Bladder Cancer Symptoms, Signs, Causes, Treatments: What You Should Know
Veteran ‘Young and the Restless’ actor Eric Braeden recently revealed he has bladder cancer and detailed his diagnosis and immunotherapy treatment.
“I hate being so personal, but I think it could be good for some older men who may or may not listen,” Braeden, 82, said in a Facebook Live video of various described health problems that ultimately led to the discovery of cancer.
But what exactly is bladder cancer? What are treatments like? Is this something avoidable?
The most important thing to remember: “There is hope,” says Dr. Daniel Petrylak, chief of genitourinary oncology at Yale Cancer Center and Smilow Cancer Hospital.
What are the Symptoms of Bladder Cancer? Warning signals?
Bladder cancer can lead to non-specific symptoms, according to Petrylak, including:
- blood in the urine
- difficulty urinating
- Burning when urinating
According to the National Cancer Institute, if the cancer has spread elsewhere in the body, you might experience the following symptoms:
- stomach pain
- Lower back pain on one side
- Bone pain/tenderness
- unintentional weight loss/loss of appetite
- feet swell
- unable to pee
- feel exhausted
How is bladder cancer diagnosed?
Doctors usually make the diagnosis by looking at the urine under a microscope, or a urologist will go inside the bladder to take a look and biopsy lesions. It can be detected at any stage, but most bladder cancers are detected early, according to Petrylak.
If you have bleeding or any unusual urinary tract infections or symptoms, talk to your doctor. It doesn’t necessarily have to be cancer—any irritation or disruption to the bladder can cause bleeding.
Nevertheless: “It’s better to be safe than sorry,” says Petrylak.
What Causes Bladder Cancer?
Risk factors include smoking, exposure to certain chemicals in drinking water, and genetics.
“Many of my patients are shocked when we tell them that smoking was the cause of their bladder cancer,” says Petrylak. “Because they say, ‘Well, I thought smoking caused lung cancer.’ And the answer is no. It causes other types of cancer and actually the carcinogens get filtered out of the smoke into the urine and then they sit there exposing themselves to the bladder.”
Bladder cancer is more common in men – the fourth most common type of cancer – than in women, with no clear answer as to why. According to the American Cancer Society, men have a 1 in 28 chance of developing bladder cancer, while women have a 1 in 91 chance.
About 9 out of 10 bladder cancer patients are over 55 years old; 73 years old is the average age of diagnosis.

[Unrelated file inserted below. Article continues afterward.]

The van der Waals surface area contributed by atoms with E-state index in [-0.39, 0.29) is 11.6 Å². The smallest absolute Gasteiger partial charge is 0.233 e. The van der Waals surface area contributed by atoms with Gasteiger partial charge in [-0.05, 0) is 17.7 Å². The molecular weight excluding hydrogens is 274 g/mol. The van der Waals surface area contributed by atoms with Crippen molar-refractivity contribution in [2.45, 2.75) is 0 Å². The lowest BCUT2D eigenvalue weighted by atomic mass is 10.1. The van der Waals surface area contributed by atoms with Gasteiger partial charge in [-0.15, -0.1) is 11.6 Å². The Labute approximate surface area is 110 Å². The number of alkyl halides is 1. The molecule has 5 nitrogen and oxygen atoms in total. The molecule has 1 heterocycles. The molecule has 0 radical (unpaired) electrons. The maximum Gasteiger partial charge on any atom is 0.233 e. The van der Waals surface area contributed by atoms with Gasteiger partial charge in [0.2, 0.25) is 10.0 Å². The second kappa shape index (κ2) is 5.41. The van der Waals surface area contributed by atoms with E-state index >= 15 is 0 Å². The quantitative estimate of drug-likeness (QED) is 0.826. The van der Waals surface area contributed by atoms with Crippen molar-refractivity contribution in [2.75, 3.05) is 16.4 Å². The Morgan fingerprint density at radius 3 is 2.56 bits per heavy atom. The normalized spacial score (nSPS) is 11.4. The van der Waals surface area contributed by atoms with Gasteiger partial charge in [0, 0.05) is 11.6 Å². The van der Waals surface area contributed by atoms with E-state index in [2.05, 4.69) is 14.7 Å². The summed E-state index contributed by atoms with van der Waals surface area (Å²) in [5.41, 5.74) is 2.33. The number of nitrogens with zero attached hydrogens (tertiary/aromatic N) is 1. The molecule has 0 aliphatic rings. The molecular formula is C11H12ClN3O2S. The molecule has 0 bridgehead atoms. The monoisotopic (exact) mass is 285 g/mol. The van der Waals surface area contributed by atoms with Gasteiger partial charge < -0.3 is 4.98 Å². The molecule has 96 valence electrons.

What types of bladder cancer are there?
There are two kinds:
- Non-muscle invasive bladder cancer. This is the most common type and means the cancer has not reached the muscular wall of the bladder.
- Muscle invasive bladder cancer. This type spreads through the lining of the bladder and into the muscular wall of the bladder, possibly beyond.
What is the survival rate for bladder cancer?
The chances of survival depend on the individual patient, of course, but also on whether the cancer has spread. Overall, people across all stages have a 77% chance of surviving five years after diagnosis, but the odds vary greatly when they are wide-ranging (8%).
According to the American Cancer Society, there will be approximately 82,290 new cases of bladder cancer in the United States in 2023. About 62,420 of those cases will be men and 19,870 women.
About 16,710 people will die from bladder cancer this year – 12,160 men and 4,550 women.
Visit the Bladder Cancer Advocacy Network for support.
Is Bladder Cancer Curable?
Yes. Muscle-invasive bladder cancer can be cured with surgery or chemotherapy. Immunotherapy in the bladder itself can be used non-muscle-invasively.
Some doctors can eventually remove people’s blisters, but people can still lead relatively normal lives. For example, there are continental diversions that can help bladder cancer survivors urinate normally even without bags or other devices.
Best advice now? “Quit smoking,” says Petrylak. “There is no reason to smoke at this point. We have so much evidence that cardiovascular disease, cancer and all of this is tobacco related and we clearly want to prevent it from happening.”
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